Monday, 21 December 2009


Maths supply teacher Olive Jones has been suspended after offering to pray for a sick pupil. We've heard a few stories of 'persecuted' Christians recently, such as Caroline Petrie, the carer who offered to pray for her patient. I felt compelled to write something about the link between faith and work after reading about Olive [pictured]. Firstly, well done to both women for talking about this so openly in the media and making sure everyone is aware of the problem. Divine healing is an exceptionally complex issue as it cannot ever be proven in stone, but this is irrelevant really - many people believe God heals and that Christian belief should be respected by all.

I think the main issue here is that a Christian has been suspended for offering to practicise their beliefs in the workplace. Maybe Olive should have prayed for the child on her own without telling them? But she didn't actually pray for them anyway - as far as we know - because the mother said they were not believers. So has she actually done anything wrong? It seems somebody thinks she did. I think that offering to pray for a friend, and them saying 'no', is fine. They're unlikely to formely complain about you to anybody - just politely say 'no'. I think many non-Christians actually wouldn't mind being prayed for by a Christian, as it's a no-lose situation really - it can't make their illness worse.

But when you take the offer of prayer into the workplace, and get suspended from your job because of it, that concerns me a little. I don't see faith and work as two separate things, and think there are many positives from being a good Christian in the workplace. But it seems even offering to pray for someone is off-limits in North Somerset. This is an interesting topic, and I'm not sure what I think yet, but eagerly await the results of the council's investigation.

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Whenever we get a bit of snow in this country, everything goes into meltdown. Schools close, roads shut, trains stop - and it's not ideal. In fairness, most railway lines over the last week - including my local one, c2c, and the London Underground - have continued to operate with a minimum of fuss. And my old senior school stayed open last Friday. But Eurostar was a different case altogether. During probably their busiest week of the year, with people returning home for Christmas across the channel or going away for a short break, five trains got stuck in the channel tunnel on the same day. The result has been travel chaos, with 2,000 people stranded underground at one point, having little idea of what was happening. It's not impressive. Eurostar has been a successful venture and it's great that Paris and London are so close in travel time nowadays, but I can't imagine this is going to help their sales next year.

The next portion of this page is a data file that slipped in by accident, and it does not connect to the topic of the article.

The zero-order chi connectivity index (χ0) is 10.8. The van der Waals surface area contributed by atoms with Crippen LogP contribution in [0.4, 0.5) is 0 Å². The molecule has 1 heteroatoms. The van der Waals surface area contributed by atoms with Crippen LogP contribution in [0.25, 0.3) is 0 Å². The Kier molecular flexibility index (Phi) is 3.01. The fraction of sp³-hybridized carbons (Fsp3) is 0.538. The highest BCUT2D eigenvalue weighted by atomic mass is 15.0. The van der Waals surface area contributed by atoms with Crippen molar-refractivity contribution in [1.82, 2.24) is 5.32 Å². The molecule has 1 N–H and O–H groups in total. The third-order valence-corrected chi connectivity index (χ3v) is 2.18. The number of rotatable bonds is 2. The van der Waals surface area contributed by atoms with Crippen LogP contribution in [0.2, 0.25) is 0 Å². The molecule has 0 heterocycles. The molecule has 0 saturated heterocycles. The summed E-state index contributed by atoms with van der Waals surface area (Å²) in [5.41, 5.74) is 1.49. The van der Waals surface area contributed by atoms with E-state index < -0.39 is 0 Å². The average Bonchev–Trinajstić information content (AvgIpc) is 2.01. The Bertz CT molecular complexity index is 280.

The company has apologised and offered refunds, but that will be little consolation to those who were hoping to get away (or get home) for Christmas. I also think it must be one of the first times in history that a transport company has asked people only to travel with them if it's "absolutely necessary"! I hardly think many people book an expensive train journey on the off-chance that they might travel to France on that day. Almost everyone's journey will be 'absolutely necessary' as far as I can see. Hopefully Eurostar - and other travel companies - can learn from the mistakes of this episode (both technically and organisationally) and ensure that when the next cold snap arrives, it doesn't freeze up the transport system. In the 21st century, we can't be having cross-channel trains break down a few days before Christmas. Hopefully Eurostar can emerge from the happenings of the last few days better prepared for next year.

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Well done to FC Barcelona. Again. The Independent reports that they have now become the first team to ever win every competition entered in one season. The Catalans' 2-1 win over Estudiantes in the World Club Championship at the weekend capped off a remarkable year for Pep Guardiola [pictured]. There aren't many teams in history as good as this Barca side. From Lionel Messi to Carlos Puyol, and Zlatan Ibrahimovic to Xavi, the side's talents are astounding. Manchester City might have spent more money on their squad, including the likes of Robinho, Emmanuel Adebayor and Carlos Tevez, but it isn't just money that buys you success, as their ex-manager Mark Hughes discovered on Saturday.

Barcelona show that you need an excellent team spirit, top coaching, superb fans, a good youth system - and a little bit of cash too. Amazingly, Guardiola (a former Barca player) had no top-flight experience of being a manager before signing up at the Nou Camp 18 months ago, so talk about 'being thrown in at the deep end'. But he has taken the job in his stride and achieved a record no manager in the world has ever secured. A good crop of players helps, but the boss is so important in football. Just look at England under Steve McClaren and Fabio Capello - almost the same players but a completely different culture in the side who have achieved good things already. Guardiola has labelled his side 'immortals'. It's maybe a bit over-the-top, but I'm not going to argue with him...